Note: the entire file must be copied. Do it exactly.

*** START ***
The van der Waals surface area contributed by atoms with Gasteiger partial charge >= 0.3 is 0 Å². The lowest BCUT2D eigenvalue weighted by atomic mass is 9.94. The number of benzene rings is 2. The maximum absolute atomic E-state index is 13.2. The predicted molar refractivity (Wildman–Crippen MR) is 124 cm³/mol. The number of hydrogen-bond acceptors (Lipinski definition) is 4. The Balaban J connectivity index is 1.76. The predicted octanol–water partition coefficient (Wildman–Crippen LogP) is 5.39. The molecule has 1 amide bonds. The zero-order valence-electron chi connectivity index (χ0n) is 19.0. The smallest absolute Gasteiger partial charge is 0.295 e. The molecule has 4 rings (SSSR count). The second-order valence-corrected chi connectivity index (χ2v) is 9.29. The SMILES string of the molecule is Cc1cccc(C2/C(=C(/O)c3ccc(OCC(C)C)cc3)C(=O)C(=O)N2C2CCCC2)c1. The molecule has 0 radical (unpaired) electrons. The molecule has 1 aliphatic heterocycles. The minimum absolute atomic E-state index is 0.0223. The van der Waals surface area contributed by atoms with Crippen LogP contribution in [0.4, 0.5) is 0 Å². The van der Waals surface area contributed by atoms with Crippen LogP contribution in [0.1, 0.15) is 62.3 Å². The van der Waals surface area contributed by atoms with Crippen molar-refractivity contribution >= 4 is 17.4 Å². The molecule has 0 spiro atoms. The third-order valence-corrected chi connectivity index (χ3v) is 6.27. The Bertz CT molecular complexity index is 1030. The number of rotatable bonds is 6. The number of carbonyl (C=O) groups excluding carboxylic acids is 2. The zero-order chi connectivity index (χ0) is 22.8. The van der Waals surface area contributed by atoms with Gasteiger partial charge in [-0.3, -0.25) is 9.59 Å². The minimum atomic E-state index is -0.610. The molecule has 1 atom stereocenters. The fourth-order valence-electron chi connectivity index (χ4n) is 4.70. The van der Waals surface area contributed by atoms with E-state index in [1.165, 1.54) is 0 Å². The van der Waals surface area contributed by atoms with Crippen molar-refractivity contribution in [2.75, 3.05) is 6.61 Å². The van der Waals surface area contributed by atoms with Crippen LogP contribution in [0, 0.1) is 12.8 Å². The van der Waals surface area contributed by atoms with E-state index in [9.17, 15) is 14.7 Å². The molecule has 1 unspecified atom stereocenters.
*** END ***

The van der Waals surface area contributed by atoms with Gasteiger partial charge >= 0.3 is 0 Å². The lowest BCUT2D eigenvalue weighted by atomic mass is 9.94. The number of benzene rings is 2. The maximum absolute atomic E-state index is 13.2. The predicted molar refractivity (Wildman–Crippen MR) is 124 cm³/mol. The number of hydrogen-bond acceptors (Lipinski definition) is 4. The Balaban J connectivity index is 1.76. The predicted octanol–water partition coefficient (Wildman–Crippen LogP) is 5.39. The molecule has 1 amide bonds. The zero-order valence-electron chi connectivity index (χ0n) is 19.0. The smallest absolute Gasteiger partial charge is 0.295 e. The molecule has 4 rings (SSSR count). The second-order valence-corrected chi connectivity index (χ2v) is 9.29. The SMILES string of the molecule is Cc1cccc(C2/C(=C(/O)c3ccc(OCC(C)C)cc3)C(=O)C(=O)N2C2CCCC2)c1. The molecule has 0 radical (unpaired) electrons. The molecule has 1 aliphatic heterocycles. The minimum absolute atomic E-state index is 0.0223. The van der Waals surface area contributed by atoms with Crippen LogP contribution in [0.4, 0.5) is 0 Å². The van der Waals surface area contributed by atoms with Crippen LogP contribution in [0.1, 0.15) is 62.3 Å². The van der Waals surface area contributed by atoms with Crippen molar-refractivity contribution >= 4 is 17.4 Å². The molecule has 0 spiro atoms. The third-order valence-corrected chi connectivity index (χ3v) is 6.27. The Bertz CT molecular complexity index is 1030. The number of rotatable bonds is 6. The number of carbonyl (C=O) groups excluding carboxylic acids is 2. The zero-order chi connectivity index (χ0) is 22.8. The van der Waals surface area contributed by atoms with Gasteiger partial charge in [-0.3, -0.25) is 9.59 Å². The minimum atomic E-state index is -0.610. The molecule has 1 atom stereocenters. The fourth-order valence-electron chi connectivity index (χ4n) is 4.70. The van der Waals surface area contributed by atoms with E-state index in [1.165, 1.54) is 0 Å². The van der Waals surface area contributed by atoms with Crippen molar-refractivity contribution in [2.75, 3.05) is 6.61 Å². The van der Waals surface area contributed by atoms with Crippen LogP contribution in [0, 0.1) is 12.8 Å². The van der Waals surface area contributed by atoms with E-state index in [9.17, 15) is 14.7 Å². The molecule has 1 unspecified atom stereocenters.